Greece's hospital of hope

Elpis Hospital in Athens strives against all odds to treat as many patients as possible amid grave healthcare crisis.


    Today at Athens' Elpis Hospital, as Dr Theo Giannaros makes his rounds, he is relieved to find all the patients in stable condition.

    Greece's crumbling healthcare system may be on life support, but he won't let his facility fall ill.

    "Nobody is going to tell us who is going to live and who is going to die," Giannaros, a former military commando and director of the hospital, tells me adamantly.

    "We are going to treat everybody, regardless of their colour, of their religion, or their financial status."

    No matter what consequences he may face, Giannaros is committed to doing whatever he can to help as many people as possible.

    Counting the Cost: What next for Greece?

    After all, in Greek, the word Elpis means hope. And that's exactly what the mission of Elpis Hospital is: to bring hope to the uninsured, to the unemployed, to people in need.

    "In Greece we have about one and a half million unemployed people," explains Giannaros.

    "That means about three and a half million uninsured. They need medical help."

    He tells me the problem faced by hospitals in Greece is far worse than most realise: that medical budgets have been slashed and medication is hard to obtain; that bureaucracy has become so thick, even the nimble hands of a surgeon would have trouble slicing through it.

    "We used to say in this hospital that we are not following medical protocols," explains Giannaros, exasperated.

    "You know why? Because they are not medical protocols. They are financial protocols."

    Budget cuts, he insists, have brought ruin upon the country’s medical infrastructure.

    "We're a medium-sized hospital, 220 beds," Giannaros tells me.

    "In 2009, our budget was about $20m. In 2014, it was about $7m - that is one third of what we got in 2009."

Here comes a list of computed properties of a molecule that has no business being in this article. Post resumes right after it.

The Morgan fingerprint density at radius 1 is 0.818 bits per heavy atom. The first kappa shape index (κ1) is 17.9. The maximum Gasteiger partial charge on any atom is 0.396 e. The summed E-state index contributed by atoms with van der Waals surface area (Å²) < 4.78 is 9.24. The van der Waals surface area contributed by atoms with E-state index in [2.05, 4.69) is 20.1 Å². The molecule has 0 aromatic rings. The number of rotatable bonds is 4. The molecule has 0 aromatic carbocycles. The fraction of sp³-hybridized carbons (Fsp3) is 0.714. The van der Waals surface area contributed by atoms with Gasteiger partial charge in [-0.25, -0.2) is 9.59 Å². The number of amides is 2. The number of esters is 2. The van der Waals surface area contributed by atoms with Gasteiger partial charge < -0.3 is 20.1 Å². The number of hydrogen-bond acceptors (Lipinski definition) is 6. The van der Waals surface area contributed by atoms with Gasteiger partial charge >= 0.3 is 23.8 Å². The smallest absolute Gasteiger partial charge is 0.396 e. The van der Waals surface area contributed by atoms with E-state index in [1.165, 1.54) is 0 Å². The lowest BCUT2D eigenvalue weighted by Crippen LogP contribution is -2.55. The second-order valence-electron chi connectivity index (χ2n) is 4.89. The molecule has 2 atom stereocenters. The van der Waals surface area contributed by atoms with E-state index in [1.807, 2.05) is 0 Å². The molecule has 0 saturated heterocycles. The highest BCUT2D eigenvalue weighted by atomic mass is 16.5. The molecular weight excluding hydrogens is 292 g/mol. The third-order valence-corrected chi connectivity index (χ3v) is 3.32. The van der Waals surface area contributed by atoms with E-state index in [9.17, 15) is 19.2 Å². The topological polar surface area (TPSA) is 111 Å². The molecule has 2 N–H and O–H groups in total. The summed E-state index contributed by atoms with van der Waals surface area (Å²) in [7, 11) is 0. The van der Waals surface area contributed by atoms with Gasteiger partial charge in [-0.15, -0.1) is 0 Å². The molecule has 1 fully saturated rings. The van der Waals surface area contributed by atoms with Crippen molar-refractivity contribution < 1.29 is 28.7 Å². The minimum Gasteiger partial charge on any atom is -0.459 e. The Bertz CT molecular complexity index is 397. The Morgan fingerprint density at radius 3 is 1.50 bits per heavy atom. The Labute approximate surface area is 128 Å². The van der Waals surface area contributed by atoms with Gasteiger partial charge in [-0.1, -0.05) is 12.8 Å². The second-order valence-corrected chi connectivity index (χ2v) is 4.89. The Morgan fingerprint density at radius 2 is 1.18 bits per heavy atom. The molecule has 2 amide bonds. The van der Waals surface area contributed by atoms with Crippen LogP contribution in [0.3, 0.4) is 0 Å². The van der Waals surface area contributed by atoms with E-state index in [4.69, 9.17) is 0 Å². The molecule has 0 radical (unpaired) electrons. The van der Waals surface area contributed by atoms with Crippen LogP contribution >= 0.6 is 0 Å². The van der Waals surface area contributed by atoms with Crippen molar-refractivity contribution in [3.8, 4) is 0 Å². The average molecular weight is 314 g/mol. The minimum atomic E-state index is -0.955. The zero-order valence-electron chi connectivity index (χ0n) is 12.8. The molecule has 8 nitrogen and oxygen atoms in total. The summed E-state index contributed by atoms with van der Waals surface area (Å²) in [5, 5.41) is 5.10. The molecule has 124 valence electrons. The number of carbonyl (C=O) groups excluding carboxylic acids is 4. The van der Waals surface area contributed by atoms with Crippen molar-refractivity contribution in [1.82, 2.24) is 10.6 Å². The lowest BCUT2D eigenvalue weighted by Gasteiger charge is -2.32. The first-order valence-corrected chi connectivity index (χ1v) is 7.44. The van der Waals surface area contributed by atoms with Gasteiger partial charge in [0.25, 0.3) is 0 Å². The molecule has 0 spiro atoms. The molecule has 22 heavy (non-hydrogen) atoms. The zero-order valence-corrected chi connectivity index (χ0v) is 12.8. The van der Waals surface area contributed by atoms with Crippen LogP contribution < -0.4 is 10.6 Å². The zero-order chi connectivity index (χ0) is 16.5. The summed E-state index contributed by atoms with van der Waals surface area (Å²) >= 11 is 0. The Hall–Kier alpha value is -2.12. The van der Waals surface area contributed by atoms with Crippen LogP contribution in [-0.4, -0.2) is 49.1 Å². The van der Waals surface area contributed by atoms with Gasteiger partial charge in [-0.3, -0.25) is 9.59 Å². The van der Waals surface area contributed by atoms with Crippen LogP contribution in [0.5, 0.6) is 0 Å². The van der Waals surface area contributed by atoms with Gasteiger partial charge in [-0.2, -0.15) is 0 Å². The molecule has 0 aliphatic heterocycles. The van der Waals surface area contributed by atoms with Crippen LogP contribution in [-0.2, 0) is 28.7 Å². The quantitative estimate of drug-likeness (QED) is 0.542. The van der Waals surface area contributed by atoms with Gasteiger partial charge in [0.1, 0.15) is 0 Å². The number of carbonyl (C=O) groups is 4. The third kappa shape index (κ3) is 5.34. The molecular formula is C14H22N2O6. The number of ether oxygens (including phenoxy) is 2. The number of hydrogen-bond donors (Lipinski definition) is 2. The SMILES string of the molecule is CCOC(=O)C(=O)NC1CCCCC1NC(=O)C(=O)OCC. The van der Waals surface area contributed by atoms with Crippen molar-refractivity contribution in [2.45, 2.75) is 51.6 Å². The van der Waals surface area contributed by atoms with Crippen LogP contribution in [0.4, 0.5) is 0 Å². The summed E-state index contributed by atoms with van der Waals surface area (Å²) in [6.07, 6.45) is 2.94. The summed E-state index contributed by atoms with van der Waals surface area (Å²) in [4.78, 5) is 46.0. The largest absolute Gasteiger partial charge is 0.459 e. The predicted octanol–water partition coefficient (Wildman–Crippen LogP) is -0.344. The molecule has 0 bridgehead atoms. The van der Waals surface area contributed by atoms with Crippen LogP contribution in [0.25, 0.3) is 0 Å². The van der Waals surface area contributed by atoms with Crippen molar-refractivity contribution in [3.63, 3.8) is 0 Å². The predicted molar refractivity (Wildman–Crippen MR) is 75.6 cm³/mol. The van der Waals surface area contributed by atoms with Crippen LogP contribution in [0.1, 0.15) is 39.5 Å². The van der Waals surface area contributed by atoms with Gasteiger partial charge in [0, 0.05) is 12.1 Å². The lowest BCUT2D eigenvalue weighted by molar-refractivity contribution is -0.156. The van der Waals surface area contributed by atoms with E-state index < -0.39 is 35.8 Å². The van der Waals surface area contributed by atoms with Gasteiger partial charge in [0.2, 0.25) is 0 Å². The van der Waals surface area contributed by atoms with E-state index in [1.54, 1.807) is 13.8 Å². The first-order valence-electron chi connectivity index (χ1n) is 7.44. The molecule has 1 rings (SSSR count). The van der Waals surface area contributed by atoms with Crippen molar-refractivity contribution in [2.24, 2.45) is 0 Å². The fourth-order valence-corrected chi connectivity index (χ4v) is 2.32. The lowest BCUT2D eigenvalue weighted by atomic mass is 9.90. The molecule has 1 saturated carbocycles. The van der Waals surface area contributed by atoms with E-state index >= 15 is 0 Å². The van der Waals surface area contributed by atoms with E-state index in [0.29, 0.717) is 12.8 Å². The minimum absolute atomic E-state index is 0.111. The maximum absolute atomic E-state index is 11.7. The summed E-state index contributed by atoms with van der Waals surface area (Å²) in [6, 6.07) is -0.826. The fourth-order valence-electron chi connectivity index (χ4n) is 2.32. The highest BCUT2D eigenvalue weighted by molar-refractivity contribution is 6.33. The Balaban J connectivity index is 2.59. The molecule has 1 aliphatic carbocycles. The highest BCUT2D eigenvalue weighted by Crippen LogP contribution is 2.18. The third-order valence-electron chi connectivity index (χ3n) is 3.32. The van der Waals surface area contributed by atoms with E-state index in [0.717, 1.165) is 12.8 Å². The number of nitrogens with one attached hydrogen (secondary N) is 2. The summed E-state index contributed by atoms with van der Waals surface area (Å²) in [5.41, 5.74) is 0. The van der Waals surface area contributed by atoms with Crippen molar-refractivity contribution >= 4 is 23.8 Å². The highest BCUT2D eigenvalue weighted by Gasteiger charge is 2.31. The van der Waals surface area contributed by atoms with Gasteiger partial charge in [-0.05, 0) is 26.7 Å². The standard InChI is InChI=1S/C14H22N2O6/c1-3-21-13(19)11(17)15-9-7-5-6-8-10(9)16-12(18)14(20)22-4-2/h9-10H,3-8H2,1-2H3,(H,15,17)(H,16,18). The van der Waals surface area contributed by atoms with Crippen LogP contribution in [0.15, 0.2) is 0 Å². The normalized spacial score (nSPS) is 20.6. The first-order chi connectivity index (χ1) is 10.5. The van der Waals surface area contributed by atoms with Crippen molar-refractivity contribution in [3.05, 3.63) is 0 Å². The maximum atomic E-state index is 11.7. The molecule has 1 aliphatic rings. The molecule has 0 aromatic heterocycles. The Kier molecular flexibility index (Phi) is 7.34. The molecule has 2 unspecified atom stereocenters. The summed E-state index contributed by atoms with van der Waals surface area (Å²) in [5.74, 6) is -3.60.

Sickly economy

    The sickly economy, Giannaros assures me, has meant more people are ailing and fewer are being treated than ever before.

    "Greeks are known for their smile," he says.

    "Now you see the depressed eyes, the frightened eyes, the sad eyes. That means that our souls have changed. Depression is our friend now."

    Indeed, there has been a shocking spike in suicide rates in Greece. A study by Medscape says that in less than two years, there has been a 35 percent increase in suicides.

    Ordinary Greeks suffer as leaders strike EU deal

    It has become so bad, that even during a time of shortage, Giannaros cannot use some of the much-needed medical equipment he already has.

    Outside his office is an ambulance, sitting idle. Dust has gathered on its windshield, leaves have collected under its tyres.

    Giannaros tells me the situation is ridiculous, but certainly not funny: that because he secured the vehicle from foreign donors without first obtaining the approval of his superiors, and has not been able to get license plates issued for the mobile medical unit since.

    "I dared to bring donations without asking the municipality of Athens," says a frustrated Giannaros about the ambulance that arrived two years ago.

    His patience has run out.

    "I’m going to drive it myself," he declares, "even without numbered plates. We’re going to use it."

    I ask him what he thinks will happen to him when he does.

    "I don’t know. Maybe I go to prison," he replies with a grin. "But I'm going to get free immediately."

    At a time of great austerity, that fighting spirit has inspired his staff and comforted their patients.

    Compassion and creativity

    While taking me on a tour of the facilities, Giannaros says compassion, creativity and will power are what matter most.

    He adds that while many hospitals have closed clinics during the financial crisis, "we created three new clinics after 2012".

    "This is an example how you can operate a hospital with nothing," he says.

    "That means with no money, giving exactly the same quality of service, health services to the people as before."

    Hippocrates, an ancient Greek physician, is considered the father of modern medicine. It is his vow that doctors still swear by.

    "May I always act," the Hippocratic Oath states, "so as to preserve the finest traditions of my calling."

    Those traditions are still very much respected and observed by Dr Giannaros and Elpis Hospital.

    Helen Skopis contributed to this report. Fadi Elbenny shot the piece.

    Dr Giannaros cannot use some of the medical equipment he already has, including an ambulance [Mohammed Jamjoom/Al Jazeera]

    SOURCE: Al Jazeera



    Visualising every Saudi coalition air raid on Yemen

    Visualising every Saudi coalition air raid on Yemen

    Since March 2015, Saudi Arabia and a coalition of Arab states have launched more than 19,278 air raids across Yemen.

    Lost childhoods: Nigeria's fear of 'witchcraft' ruins young lives

    Lost childhoods: Nigeria's fear of 'witchcraft' ruins young lives

    Many Pentecostal churches in the Niger Delta offer to deliver people from witchcraft and possession - albeit for a fee.

    Why did Bush go to war in Iraq?

    Why did Bush go to war in Iraq?

    No, it wasn't because of WMDs, democracy or Iraqi oil. The real reason is much more sinister than that.